An impressive pageant on Marie-Antoinette has just opened in Paris, with assistance from the museum of Versailles, at the splendid Grand Palais. In this morning's press, a journalist has referred to Marie-Antoinette, cruelly and pointedly, as Queen Bling-bling.

3 comments:

  1. Michael ItalianiMay 10, 2009 at 8:19 AM

    Hi William,

    I just came across your post and was surprised to hear you talking about my father, Benito. After my father died, my mother moved back to her family in the states. Your posting reminds me of the final episode of the Sporano's where his son complains that all that's left of America is just bling. Needless to say, I have moved back to Europe. It's nice to know that the memory of my father, even in his short life, lives on.

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  2. Dear Michael Italiani,

    I was utterly moved and thrilled to hear from you. Please tell me what has happened in your family since Benito's tragic death.

    William

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  3. So hard to compress forty odd years into a couple of sentences. Only recently have I been able to uncover and appreciate the devastation that comes when there is a premature death in the family.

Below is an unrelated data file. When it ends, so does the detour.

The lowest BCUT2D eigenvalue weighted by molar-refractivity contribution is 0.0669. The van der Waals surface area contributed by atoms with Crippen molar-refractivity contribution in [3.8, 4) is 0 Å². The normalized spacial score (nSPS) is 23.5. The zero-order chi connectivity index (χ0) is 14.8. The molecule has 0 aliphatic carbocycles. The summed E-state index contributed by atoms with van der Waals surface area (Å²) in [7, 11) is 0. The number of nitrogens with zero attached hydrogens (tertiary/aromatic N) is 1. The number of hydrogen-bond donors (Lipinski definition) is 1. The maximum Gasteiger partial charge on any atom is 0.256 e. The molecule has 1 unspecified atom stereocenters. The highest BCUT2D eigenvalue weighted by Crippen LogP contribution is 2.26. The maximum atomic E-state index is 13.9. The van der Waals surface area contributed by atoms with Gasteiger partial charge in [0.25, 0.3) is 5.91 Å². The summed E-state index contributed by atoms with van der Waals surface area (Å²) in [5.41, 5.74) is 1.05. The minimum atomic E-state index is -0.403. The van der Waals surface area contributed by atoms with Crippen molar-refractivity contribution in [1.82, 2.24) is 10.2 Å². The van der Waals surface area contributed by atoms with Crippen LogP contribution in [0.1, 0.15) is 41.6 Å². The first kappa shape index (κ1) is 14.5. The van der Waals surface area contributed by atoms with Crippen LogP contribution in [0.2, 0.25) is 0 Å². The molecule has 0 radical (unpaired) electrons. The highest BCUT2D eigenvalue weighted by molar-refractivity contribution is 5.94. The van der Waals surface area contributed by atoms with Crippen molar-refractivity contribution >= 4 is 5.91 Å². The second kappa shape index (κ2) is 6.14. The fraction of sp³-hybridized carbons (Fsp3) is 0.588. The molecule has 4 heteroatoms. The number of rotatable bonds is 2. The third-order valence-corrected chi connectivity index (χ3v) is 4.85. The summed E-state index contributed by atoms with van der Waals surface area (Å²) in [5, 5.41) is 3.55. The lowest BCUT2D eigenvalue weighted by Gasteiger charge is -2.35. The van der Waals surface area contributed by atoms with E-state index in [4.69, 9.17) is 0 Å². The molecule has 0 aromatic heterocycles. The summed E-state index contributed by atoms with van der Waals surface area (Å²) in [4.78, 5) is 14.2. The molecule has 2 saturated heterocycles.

There is one aspect of the story that is slightly different from what I have heard. Benito had just begun to ski at Maiella near Pescara and was a novice. The idea was that he would take his mind off of the headaches that he was encountering on a more frequent basis. Evidently he had sustained a brain injury from a motorcycle accident years earlier.

    I wonder about skiing in those days, though. It wasn't really that common for people in general. I recently talked to a local in Citta Sant' Angelo who said that that was only for the bourghese. I know now that my family is really quite wealthy, but still to this day they believe they are simply humble peasants who don't engage in such frivolous activity. I know this, because when went back to Pescara, I stayed at a cheap hotel and sat there at one of the cafe's on the street sipping on a latte. I would get some sharp stares from my relatives, because they thought I was being way too trendy for their tastes. But what are you going to do in a new city? Sit and look like a tourist.

    Anyway, the other story that I heard was that in the early '60s Benito was an out in the open socialist. In those days, that might have been riske or idealistic. He did not live long enough to reach the '70s when it became risky to be a socialist, especially in Italy. So, I doubt he would have continued on like that, because the Italiani's are pretty conservative.

    It's hard to say what ensued in the following decades. The narrative turned to what happened next in my mother's life. I moved with her back to her parent's country and lived out two decades in the Hamptons. How's that for encapsulation. Only recently have I been able to come to grips and really comprehend Benito's story. That's why, for me, it is so interesting that I came across your post.